Have you ever wondered what causes Down Syndrome? This genetic disorder is caused by an extra 21st chromosome and can affect around 1 in every 700 babies born in the United States. Despite physical, intellectual, and developmental challenges that often come with this condition, those with Down syndrome can lead happy lives if they receive proper care and support. So get ready to dive deep into learning more about this common chromosomal issue.



Types of Down Syndrome

Down syndrome is commonly divided into two distinct categories: Trisomy 21 (nondisjunction) and Translocation/Mosaicism (mutation). In nearly 95% of all cases, nondisjunction takes place when there’s an extra copy of chromosome 21 present in each cell. On the other hand, translocation/mosaicism happens if the additional copy only exists in some cells; otherwise, having a normal count of chromosomes. Whereas more rare circumstances may include supplementing from alternative sources, such as Robertsonian translocation from chromosome 13 or 14 to chromosome 21. All these types have similar characteristics but may vary depending on the type and amount of genetic material present in each individual case.

Who is at Risk for Down syndrome?

Annually, the Centers for Disease Control and Prevention (CDC) illuminates that approximately 6,000 babies are born with Down syndrome in the U.S., representing a chromosomal-based cause of mild to moderate intellectual disability among all racial and economic groups alike.

maternal age cause down syndromeThe cause of the extra full or partial chromosome is still unknown. Scientists around the globe may have identified several factors that may increase the likelihood of a child being born with Down Syndrome. And while there is still no definitive scientific research that indicates that Down syndrome is caused by environmental factors or the parents’ activities before or during pregnancy, some demographic characteristics in the United States appear to particularly raise this risk. These include geographical area, mother’s education level, marital status and Hispanic ethnicity. Furthermore, if either parent or another sibling possesses a chromosomal disorder or has already been born with Down syndrome, this also raises their chances of having an affected baby too.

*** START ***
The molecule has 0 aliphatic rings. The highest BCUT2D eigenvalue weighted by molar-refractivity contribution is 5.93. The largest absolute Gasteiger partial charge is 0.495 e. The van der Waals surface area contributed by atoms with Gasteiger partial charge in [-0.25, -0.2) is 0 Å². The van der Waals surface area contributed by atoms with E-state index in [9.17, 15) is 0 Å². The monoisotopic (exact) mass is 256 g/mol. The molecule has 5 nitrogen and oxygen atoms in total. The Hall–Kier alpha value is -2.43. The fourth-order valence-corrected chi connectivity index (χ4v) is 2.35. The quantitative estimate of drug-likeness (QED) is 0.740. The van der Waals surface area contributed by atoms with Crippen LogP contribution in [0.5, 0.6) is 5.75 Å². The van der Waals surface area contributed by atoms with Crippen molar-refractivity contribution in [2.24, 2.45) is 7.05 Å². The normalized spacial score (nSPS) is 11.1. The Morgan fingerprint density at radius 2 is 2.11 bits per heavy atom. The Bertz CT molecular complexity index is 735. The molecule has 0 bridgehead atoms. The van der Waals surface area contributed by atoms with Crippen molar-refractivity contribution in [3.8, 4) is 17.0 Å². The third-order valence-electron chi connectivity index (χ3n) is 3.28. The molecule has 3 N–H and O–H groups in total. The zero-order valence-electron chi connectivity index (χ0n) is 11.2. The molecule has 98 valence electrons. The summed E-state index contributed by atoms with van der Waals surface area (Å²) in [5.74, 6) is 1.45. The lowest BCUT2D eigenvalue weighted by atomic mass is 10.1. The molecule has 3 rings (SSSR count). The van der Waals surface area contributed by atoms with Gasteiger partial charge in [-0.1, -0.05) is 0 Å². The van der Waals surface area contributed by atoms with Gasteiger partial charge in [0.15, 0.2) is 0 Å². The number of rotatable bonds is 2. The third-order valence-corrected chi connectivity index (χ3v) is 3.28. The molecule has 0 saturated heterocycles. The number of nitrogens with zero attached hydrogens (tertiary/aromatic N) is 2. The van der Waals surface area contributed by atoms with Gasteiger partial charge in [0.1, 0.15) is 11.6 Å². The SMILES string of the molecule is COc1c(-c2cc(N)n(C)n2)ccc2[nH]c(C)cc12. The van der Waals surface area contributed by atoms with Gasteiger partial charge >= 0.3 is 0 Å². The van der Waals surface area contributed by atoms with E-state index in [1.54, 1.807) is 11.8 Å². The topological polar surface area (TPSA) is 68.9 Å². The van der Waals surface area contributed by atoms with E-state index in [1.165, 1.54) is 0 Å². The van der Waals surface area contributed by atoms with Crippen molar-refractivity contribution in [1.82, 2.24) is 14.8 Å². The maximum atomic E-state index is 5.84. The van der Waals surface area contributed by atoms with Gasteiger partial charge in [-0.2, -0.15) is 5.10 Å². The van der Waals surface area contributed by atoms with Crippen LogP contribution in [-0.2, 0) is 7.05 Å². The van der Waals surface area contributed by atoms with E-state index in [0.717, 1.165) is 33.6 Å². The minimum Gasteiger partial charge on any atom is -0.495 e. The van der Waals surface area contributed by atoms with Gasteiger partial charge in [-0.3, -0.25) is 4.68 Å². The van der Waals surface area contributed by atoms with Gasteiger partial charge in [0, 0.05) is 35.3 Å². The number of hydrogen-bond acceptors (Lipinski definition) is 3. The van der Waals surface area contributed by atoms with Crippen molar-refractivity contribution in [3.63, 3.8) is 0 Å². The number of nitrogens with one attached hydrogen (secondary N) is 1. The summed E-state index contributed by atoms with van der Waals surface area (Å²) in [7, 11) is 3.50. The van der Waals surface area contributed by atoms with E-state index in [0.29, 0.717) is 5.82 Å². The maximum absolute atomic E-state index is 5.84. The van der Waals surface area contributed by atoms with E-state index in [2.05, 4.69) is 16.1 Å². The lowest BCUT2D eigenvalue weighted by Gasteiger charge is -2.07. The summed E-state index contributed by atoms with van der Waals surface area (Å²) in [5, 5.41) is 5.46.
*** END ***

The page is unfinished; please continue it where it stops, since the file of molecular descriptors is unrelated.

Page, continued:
As women age, the probability of having a baby with Down syndrome increases significantly due to an increased likelihood of extra chromosome 21 in the egg. While women over 35 comprise a small portion of births in America each year, almost half of the babies born with Down syndrome are from this same age group.

Is Down syndrome Screening Necessary?

Prenatal genetic screening offers parents the remarkable opportunity to identify any potential birth defects or severe hereditary risks before their baby is born. Noninvasive testing for Down syndrome has been developed, setting a new standard of accuracy compared with former tests used in past years.

Children with this extra chromosome have mental retardation and physical characteristics of Down syndrome, and about 40 percent will have serious heart problems. Today, screening tests used during pregnancy can determine the risk of having a child with a genetic disorder like Down syndrome as early as ten weeks gestation.

What Screening Tests tell You

trisomy 21 extra chromosomeScreening tests don’t diagnose the condition but inform parents about the likelihood or chance of having a child with a specific genetic disorder. Screening for Down syndrome can be performed as early as 11 to 14 weeks of pregnancy with a first-trimester ultrasound and blood test. Screening can also be performed between 15 and 20 weeks by a blood test referred to as the multiple marker serum screening test. Some women may elect to use a combination of first and second-trimester screening tests, known as the sequential screen.

These tests, which consider the mother’s age, blood test results, and fetal ultrasound measurements to give an adjusted risk of her having a baby with Down syndrome, are quite helpful. However, they cannot detect every case; their detection rates range from 80-90%.

Who should get a Screening Test?

Every mother during pregnancy can take a screening test for Down syndrome, and whether you decide to have one is entirely up to you. You may want to consider discussing with a genetic counselor if any of the following conditions apply: being at higher risk for delivering a child with trisomy 21 or other chromosomal disorders. Learning more about these risks can help you make an informed decision regarding your health at this special time.

  • baby with down syndrome35 or older when they deliver
  • a previous child or fetus with Down syndrome or a chromosome abnormality
  • family history or parent with a chromosomal abnormality
  • fetal anomalies detected on ultrasound

Regardless of the type of Down syndrome a person may have, all people with Down syndrome have an extra, critical portion of chromosome 21 present in all or some of their cells. People with Down syndrome can lead full lives if given proper care and support. We hope this blog post has helped you gain a better understanding of what causes down syndrome so you can help provide your loved ones with all they need to live healthy, happy lives!






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